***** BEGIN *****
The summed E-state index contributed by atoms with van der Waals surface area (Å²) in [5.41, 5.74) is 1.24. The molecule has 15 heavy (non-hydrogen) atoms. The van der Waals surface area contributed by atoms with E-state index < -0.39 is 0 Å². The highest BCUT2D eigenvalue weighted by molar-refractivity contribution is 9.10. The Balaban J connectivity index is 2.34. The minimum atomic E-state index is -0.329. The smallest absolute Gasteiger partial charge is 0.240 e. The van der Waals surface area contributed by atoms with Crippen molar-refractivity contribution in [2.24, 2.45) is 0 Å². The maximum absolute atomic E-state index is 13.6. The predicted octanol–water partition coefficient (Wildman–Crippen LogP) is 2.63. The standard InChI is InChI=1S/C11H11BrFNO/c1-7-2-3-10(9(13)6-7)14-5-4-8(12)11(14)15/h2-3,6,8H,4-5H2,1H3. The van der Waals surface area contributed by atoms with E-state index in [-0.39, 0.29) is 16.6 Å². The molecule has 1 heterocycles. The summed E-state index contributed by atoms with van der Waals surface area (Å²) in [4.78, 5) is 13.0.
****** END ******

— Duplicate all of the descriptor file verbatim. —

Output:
The summed E-state index contributed by atoms with van der Waals surface area (Å²) in [5.41, 5.74) is 1.24. The molecule has 15 heavy (non-hydrogen) atoms. The van der Waals surface area contributed by atoms with E-state index < -0.39 is 0 Å². The highest BCUT2D eigenvalue weighted by molar-refractivity contribution is 9.10. The Balaban J connectivity index is 2.34. The minimum atomic E-state index is -0.329. The smallest absolute Gasteiger partial charge is 0.240 e. The van der Waals surface area contributed by atoms with Crippen molar-refractivity contribution in [2.24, 2.45) is 0 Å². The maximum absolute atomic E-state index is 13.6. The predicted octanol–water partition coefficient (Wildman–Crippen LogP) is 2.63. The standard InChI is InChI=1S/C11H11BrFNO/c1-7-2-3-10(9(13)6-7)14-5-4-8(12)11(14)15/h2-3,6,8H,4-5H2,1H3. The van der Waals surface area contributed by atoms with E-state index in [-0.39, 0.29) is 16.6 Å². The molecule has 1 heterocycles. The summed E-state index contributed by atoms with van der Waals surface area (Å²) in [4.78, 5) is 13.0.